(Strauss: Der Rosenkavalier). Bass. Cousin of the Marschallin. He arrives to visit her while she is having breakfast with her young lover Octavian, who quickly dresses as a chambermaid. Ochs alternates between asking the Marschallin to recommend to him a nobleman who can take the traditional silver rose to his new fiancée, the young Sophie von Faninal, and flirting with the maid, whose name is given as ‘Mariandel’. The Marschallin knows just the right person—Octavian, of course. Teased by the Marschallin for flirting with the maid when he has just got engaged, he explains that men do not mate by the calendar—there is no time of month or day when he is not ready for a woman. He suggests that ‘Mariandel’ would be an ideal maid for his new bride. He uses his own bastard son, Leupold, as his ‘body‐servant’. During the Marschallin's morning levee, Ochs negotiates with her lawyer to draw up his marriage settlement and Valzacchi, an Italian intriguer, and his partner Annina, offer their services to the Baron. Leupold brings the silver rose to the Marschallin. At the Faninal mansion, Ochs arrives to meet his bride shortly after she and Octavian have met and fallen in love over the presentation of the rose. His disreputable servants cause chaos by chasing the Faninal maids around the house. When he sets eyes on Sophie, he ogles her and attempts to pull her on to his knee, pointing out that she is now his. She is revolted by him, and Octavian promises her he will prevent this marriage. He draws his sword and he and Ochs parry, Ochs receiving a superficial wound and making a great fuss about his injury. While he is being attended to, Valzacchi and Annina (now in Octavian's employment) bring Ochs a message from ‘Mariandel’, who has agreed to meet him at an inn. Ochs waltzes with glee. At the inn that night, Ochs supervises the setting up of the room where he will dine with ‘Mariandel’, making sure there is a bed in an alcove. Before his arrival, Octavian, Valzacchi, and Annina have hidden accomplices behind windows and trapdoors, ready to frighten Ochs. ‘Mariandel’ arrives, and Ochs dismisses the waiters—Leupold will serve dinner. He does his best to seduce her, encouraging her to drink wine, and is interrupted by comings and goings through the trapdoors, which ‘Mariandel’ denies seeing. A veiled lady claims him as her husband, her children all screaming ‘Papa’. Ochs loses his wig and becomes more and more confused. The Police Commissar arrives amidst the chaos, and Ochs claims ‘Mariandel’ as his fiancée, which she rigorously denies. First Faninal, summoned by Valzacchi, and then the Marschallin, brought by the worried Leupold, arrive and gradually the truth comes out. The Marschallin advises Ochs to leave with a little dignity intact. Arias: Das lieg' ich! … (‘Here I lie’); ‘Ohne mich, ohne mich’ (‘Without me, without me’).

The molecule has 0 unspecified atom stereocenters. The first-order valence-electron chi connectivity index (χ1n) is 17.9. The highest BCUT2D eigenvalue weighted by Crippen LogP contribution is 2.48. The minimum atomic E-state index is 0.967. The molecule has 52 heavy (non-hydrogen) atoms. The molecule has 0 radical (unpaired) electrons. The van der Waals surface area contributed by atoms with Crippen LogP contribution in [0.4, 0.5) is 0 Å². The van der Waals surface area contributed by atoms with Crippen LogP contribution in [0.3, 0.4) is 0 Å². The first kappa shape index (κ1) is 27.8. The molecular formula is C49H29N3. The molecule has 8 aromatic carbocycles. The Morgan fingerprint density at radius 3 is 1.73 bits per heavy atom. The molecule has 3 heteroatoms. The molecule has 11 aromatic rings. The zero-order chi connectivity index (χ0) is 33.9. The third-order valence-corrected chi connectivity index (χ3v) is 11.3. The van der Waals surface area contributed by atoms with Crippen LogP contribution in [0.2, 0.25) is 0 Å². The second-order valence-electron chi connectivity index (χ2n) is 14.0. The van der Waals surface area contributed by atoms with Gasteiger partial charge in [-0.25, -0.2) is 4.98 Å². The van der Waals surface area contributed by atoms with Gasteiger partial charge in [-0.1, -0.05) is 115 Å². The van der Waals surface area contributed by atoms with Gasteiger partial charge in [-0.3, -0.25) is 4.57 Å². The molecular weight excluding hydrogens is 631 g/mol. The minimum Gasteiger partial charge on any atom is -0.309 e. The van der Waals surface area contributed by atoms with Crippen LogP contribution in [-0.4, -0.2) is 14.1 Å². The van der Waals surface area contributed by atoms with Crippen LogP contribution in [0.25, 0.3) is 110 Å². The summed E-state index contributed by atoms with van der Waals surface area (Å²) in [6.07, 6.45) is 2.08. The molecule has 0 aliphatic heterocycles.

This famous bass role—at one time Strauss considered calling the opera Ochs auf Lerchenau—is ever‐popular. Strauss did not, however, see him entirely as a buffo role—he pointed out that he is only 35 years old, a nobleman (albeit a boorish one), who knows how to behave in the presence of his cousin the Princess, although he is inwardly a bounder: ‘Viennese comedy, not Berlin farce’, said Strauss. Vocally it demands a true bass—the end of the Ohne mich waltz drops very low and has to be held for several bars (many basses cannot resist the temptation to sink even lower and hold it even longer!). Richard Mayr was the first Vienna Ochs, and other famous exponents of the part include Fritz Krenn, Paul Knüpfer, Kurt Böhme, Ludwig Weber, Otto Edelmann, Oskar Czerwenka, Theo Adam, Donald Gramm, Jules Bastin, Kurt Moll, Walter Berry, Michael Langdon (who sang it over 100 times worldwide), Kurt Rydl, Manfred Jungwirth, John Tomlinson, and Franz Hawlata. Created 1911) by Carl Perron (who had, six years earlier, created Jochanaan in Salome).